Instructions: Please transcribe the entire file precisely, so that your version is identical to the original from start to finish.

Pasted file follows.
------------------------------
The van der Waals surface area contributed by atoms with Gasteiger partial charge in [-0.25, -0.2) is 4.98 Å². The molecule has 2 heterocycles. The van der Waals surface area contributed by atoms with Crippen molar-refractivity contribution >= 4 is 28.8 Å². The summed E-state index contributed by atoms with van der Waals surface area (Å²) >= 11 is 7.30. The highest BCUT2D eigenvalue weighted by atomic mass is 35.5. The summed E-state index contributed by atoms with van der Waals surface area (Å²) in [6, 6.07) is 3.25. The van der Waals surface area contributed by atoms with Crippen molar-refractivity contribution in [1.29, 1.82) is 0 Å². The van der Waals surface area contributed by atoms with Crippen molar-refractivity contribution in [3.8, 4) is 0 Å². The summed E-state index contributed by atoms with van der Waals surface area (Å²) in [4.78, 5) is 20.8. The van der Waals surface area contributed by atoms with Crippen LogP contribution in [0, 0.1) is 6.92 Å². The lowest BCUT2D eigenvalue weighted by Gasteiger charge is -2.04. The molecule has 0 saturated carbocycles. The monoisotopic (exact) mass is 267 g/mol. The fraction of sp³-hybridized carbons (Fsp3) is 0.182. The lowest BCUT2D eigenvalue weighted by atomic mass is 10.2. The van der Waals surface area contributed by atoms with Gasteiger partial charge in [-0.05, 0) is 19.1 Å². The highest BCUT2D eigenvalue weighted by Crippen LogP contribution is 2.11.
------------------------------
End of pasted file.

The van der Waals surface area contributed by atoms with Gasteiger partial charge in [-0.25, -0.2) is 4.98 Å². The molecule has 2 heterocycles. The van der Waals surface area contributed by atoms with Crippen molar-refractivity contribution >= 4 is 28.8 Å². The summed E-state index contributed by atoms with van der Waals surface area (Å²) >= 11 is 7.30. The highest BCUT2D eigenvalue weighted by atomic mass is 35.5. The summed E-state index contributed by atoms with van der Waals surface area (Å²) in [6, 6.07) is 3.25. The van der Waals surface area contributed by atoms with Crippen molar-refractivity contribution in [1.29, 1.82) is 0 Å². The van der Waals surface area contributed by atoms with Crippen molar-refractivity contribution in [3.8, 4) is 0 Å². The summed E-state index contributed by atoms with van der Waals surface area (Å²) in [4.78, 5) is 20.8. The van der Waals surface area contributed by atoms with Crippen LogP contribution in [0, 0.1) is 6.92 Å². The lowest BCUT2D eigenvalue weighted by Gasteiger charge is -2.04. The molecule has 0 saturated carbocycles. The monoisotopic (exact) mass is 267 g/mol. The fraction of sp³-hybridized carbons (Fsp3) is 0.182. The lowest BCUT2D eigenvalue weighted by atomic mass is 10.2. The van der Waals surface area contributed by atoms with Gasteiger partial charge in [-0.05, 0) is 19.1 Å². The highest BCUT2D eigenvalue weighted by Crippen LogP contribution is 2.11.